As a basic political survival strategy, most politicians have the cunning to make hay even where the sun never shines, but for the federal Tories last week’s Gallup poll (see page 19) was like a good-news, bad-news joke—without the good news. And if publicly many Conservative MPs tried to blunt the impact of the poll—treating it as little more than a political Rorschach test—privately the grumbling had begun. Nowhere were voices being lowered in dissent more scrupulously than in the right wing of the party—the faction that last week took steps to see the 1969 abortion laws tightened up and introduced a motion for the reinstatement of capital punishment.
There is some good reason for their disenchantment.
Since Prime Minister Joe Clark formed his moderateminded inner cabinet (with the exception of Blue Tories Sinclair “Slash” Stevens and Senator Robert de Cotret), the oldguard hard-liners and the neoCon free enterprisers have felt neglected, but by and large remained silent. Still, for members of a party with just two months of parliamentary governing under its belt, a bear of a budget in its back pocket and a precarious grip on power, the Gallup results could only confirm their belief that the party was on the wrong ideological track. In the words of MP Pat Nowlan (Annapolis ValleyHants), “The cabinet is not representative of the party.”
As for the possible implications, one Tory aide admitted:^
“We’ve tried to keep the lid on^ the caucus for some time, but« the Gallups may just blow it S off.”
In time, of course, this could prove troublesome for Clark, the man who in 1976 took over as party leader and introduced himself to a divided caucus with the words: “I don’t think I have many friends in this room.” He was right. Since then, however, one of his major successes has been to keep tight party discipline. And apart from a couple of October outbreaks—when former Diefenbaker cabinet minister Alvin Hamilton objected to the government’s high interest rate policy and when MP-since-1957 Bob Coates condemned the Petrocan policy—the party has not publicly broken rank. As some MPs are aware, however, the November Gallup poll just might be the beginning of the bad news. “Wait until the budget and the energy pric-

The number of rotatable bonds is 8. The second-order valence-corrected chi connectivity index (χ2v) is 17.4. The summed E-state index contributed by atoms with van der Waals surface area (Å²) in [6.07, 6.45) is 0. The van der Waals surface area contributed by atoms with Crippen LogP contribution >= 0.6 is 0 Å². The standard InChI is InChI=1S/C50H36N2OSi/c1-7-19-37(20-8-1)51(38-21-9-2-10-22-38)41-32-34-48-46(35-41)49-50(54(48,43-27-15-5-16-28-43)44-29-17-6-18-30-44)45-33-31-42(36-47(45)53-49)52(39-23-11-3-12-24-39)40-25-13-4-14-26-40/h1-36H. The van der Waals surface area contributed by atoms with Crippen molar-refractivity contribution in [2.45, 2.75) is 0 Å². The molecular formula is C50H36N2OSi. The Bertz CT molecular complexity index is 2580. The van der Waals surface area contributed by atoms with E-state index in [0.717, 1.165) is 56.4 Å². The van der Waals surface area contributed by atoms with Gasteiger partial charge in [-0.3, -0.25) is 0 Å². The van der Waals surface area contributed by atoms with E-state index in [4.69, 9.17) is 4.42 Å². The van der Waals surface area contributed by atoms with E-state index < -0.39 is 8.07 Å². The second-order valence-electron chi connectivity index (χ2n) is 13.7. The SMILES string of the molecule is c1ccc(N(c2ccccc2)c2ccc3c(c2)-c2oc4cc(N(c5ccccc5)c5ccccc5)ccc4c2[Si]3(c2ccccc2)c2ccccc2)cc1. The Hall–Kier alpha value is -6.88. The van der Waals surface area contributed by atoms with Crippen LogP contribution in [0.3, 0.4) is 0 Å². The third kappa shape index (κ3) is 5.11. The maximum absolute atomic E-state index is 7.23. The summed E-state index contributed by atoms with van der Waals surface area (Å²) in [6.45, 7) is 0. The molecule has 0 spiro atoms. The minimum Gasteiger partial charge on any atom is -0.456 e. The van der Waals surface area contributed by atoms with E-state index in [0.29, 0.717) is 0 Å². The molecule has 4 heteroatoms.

ing agreement hit the consumer. There’ll be hell to pay then.”
Should the minor grumblings turn into major ones, Clark is likely to get trouble from all sides—particularly those that depend on the party for re-election—but the right wingers to watch are MPs such as John Gamble (York North), Dr. Paul Yewchuck (Athabasca) and Don Blenkarn (Mississauga South). Gamble, for example, recently distinguished himself during question period with a McCarthyite
inquisition of Secretary of State and Red Tory David MacDonald. Gamble wanted to know why a former card-carrying member of the Communist party was working in the CRTC. “Eighty per cent of my constituents want capital punishment and 88 per cent want to see legislation preventing strikes in essential services of the public service,” he told Maclean's. “The Gallups weren’t surprising. I think it would be meritorious to have some of my views represented in cabinet.”
Yewchuck, who earlier in the session tacitly thumbed his nose at the government when he failed to show for two nonconfidence votes, could prove to be another thorn in the side of Clark’s collegial caucus calm. Intent on getting more caucus input into cabinet decision-making, Yewchuck has proposed, for the Tories’ reform-of-Parliament package, the concept of a free vote on all bills. “As it stands now, the caucus gets proposals laid down in front of them and we’re supposed to act like trained seals. A free vote would not only make for a better democratic system, it would also make the government listen more carefully to the caucus instead of their ministers.”
Blenkarn, who raised Clark’s ire by dumping on his Jerusalem embassy move policy before it was fashionable and by stirring up trouble in Indian Affairs when he told Indians “to get off their ass,” does not mince words about the vicissitudes of the administration. He blames the Tories’ trouble on ministerial inexperience in running departments, bad salesmanship of government policy and “moles” who are leaking information on decision-making. Of course, the bottom line for Blenkarn, as for many of the other worried Tories, is forthrightness in the face of elimination. “I had a pretty good majority last time,” he says. “But it can evaporate pretty quick.”
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